Premier League clubs have been told they could have to repay an estimated £340m to domestic and international broadcasters – even if the season resumes behind closed doors. And BBC Sport has learned the clubs were warned on Monday that figure could rise if the season is curtailed or if relegation is scrapped. Club officials met on Monday to continue talks on ‘Project Restart’. Items including playing matches at neutral venues were also discussed. The refund has been requested as matches are not taking place as expected – both because they will be played without fans and at different times to originally scheduled.
Premier League chief executive Richard Masters had previously predicted a loss of “at least £1bn” if the Premier League failed to complete the 2019-20 season. “We were able to update our clubs today on our situation with broadcasters, which is obviously confidential,” Masters said on Monday. “Whatever happens, there’s going to be a significant loss of revenue for clubs. That is inevitable. “We were able to paint a picture today about what would happen in various scenarios, playing out the season and not playing out the season, to allow them to have a picture of that as we stand in the early part of May. “But in terms of putting an estimate on it, I don’t want to do that today.”
Reconsidering neutral venues
The Premier League says it has listened to the objections of some clubs to the use of neutral grounds if the season resumes, and will support them in putting those views to the authorities. Masters said the organisation was in “ongoing dialogue” with the government, police and ground safety officials. “Everybody would prefer to play at home and away if at all possible, and it’s clear to see some clubs feel more strongly about that than others,” he said after a shareholders’ meeting. He said clubs had argued against using neutral grounds because fans could be trusted not to gather in large numbers at their stadiums. “I think some of our clubs would argue that in relation to policing their own fans that they have a good relationship with them,” Masters said. “They can encourage their own fans not to turn up outside their home venues while they’re playing behind closed doors, and they’re in a better position to control that, but it’s not a matter of convincing – this has to be a decision that’s come to mutually.”
He said “a really strong collective will to complete the season remains” but admitted “curtailment” of the season was discussed for the first time on Monday. Two weeks ago clubs were told neutral stadiums were the only way the season could be completed, because authorities were concerned about fans congregating outside home grounds and breaching social distancing rules. A significant majority of the clubs are understood to be opposed to the proposal, with Watford, Aston Villa, and Brighton coming out publicly against it. Those clubs now want the chance to show they can deliver home and away matches safely, and league bosses are behind them. “Since COVID-19 became an issue we’ve been talking to the authorities about the conditions in which we could get the Premier League back up and running and taking all that advice on board, but it is an ongoing dialogue,” said Masters, speaking for the first time since the season was suspended. “But all must be cognisant of what authorities are telling us, and we’ll continue with that consultation.”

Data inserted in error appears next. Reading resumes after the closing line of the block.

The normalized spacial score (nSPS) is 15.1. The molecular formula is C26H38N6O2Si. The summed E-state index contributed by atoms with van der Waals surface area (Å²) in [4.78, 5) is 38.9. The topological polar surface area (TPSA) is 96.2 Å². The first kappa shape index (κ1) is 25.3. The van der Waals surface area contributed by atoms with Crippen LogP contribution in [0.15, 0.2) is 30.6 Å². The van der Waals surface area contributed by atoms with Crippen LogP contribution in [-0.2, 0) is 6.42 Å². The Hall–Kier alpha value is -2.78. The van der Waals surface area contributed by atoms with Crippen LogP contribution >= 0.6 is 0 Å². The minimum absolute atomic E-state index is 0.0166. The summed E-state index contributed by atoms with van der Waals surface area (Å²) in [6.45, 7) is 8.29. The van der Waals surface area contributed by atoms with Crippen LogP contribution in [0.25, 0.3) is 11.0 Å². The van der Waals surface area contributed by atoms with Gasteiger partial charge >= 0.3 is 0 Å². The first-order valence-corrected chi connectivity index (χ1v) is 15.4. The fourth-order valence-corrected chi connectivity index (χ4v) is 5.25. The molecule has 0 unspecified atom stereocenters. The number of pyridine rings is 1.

The government is understood to have “open ears” regarding neutral venues and is prepared to discuss the matter. However a final decision is likely to rest with the police and ground safety officials, who have to grant licences to venues. Last week the head of the UK’s football policing unit, deputy chief constable Mark Roberts, said clubs opposed to neutral grounds should “get a grip”. Liverpool mayor Joe Anderson told the BBC he feared thousands of Reds fans would gather outside Anfield to celebrate the title, even if matches were played at neutral venues. However, recently retired West Yorkshire chief superintendent Owen West told the Guardian the use of neutral stadiums had “no rationale”, and such a proposal was not being enforced in Germany where the Bundesliga hopes to resume this weekend.
Collective will to complete the season
Despite mounting tension and division over the use of neutral stadiums, Masters said Monday’s five-hour meeting showed a “strong desire to discuss everything in the round, and to agree a collective way forward”. He insisted a “really strong collective will to complete the season remains”. But he also admitted a cancellation of the season was discussed for the first time. “It’s the first time we’ve discussed curtailment,” he said. “It’s still our aim to finish the season obviously, but it’s important to discuss all of the options with our clubs. “Obviously we won’t be playing until the middle of June. It doesn’t seem quite right to be talking about playing before we’ve taken a decision to return to the first stage of training. “But in terms of how those matches will take place there’s a lot of water to pass under the bridge, and we’ll continue to assess the circumstances then.”
Masters said the issue of scrapping relegation had not been raised at any Premier League meetings. “Not in our meetings, last week or today,” he said. “All I can go on is what we’re discussing in our meetings. And you specifically asked about scrapping relegation while playing out the season, and that has never been raised in our formal meetings at all.” The issue of contracts was discussed, with some players due to be out of contract at the end of June. “What was agreed was that players can extend their contracts until the end of the season,” said Masters. “It must be agreed by both parties.”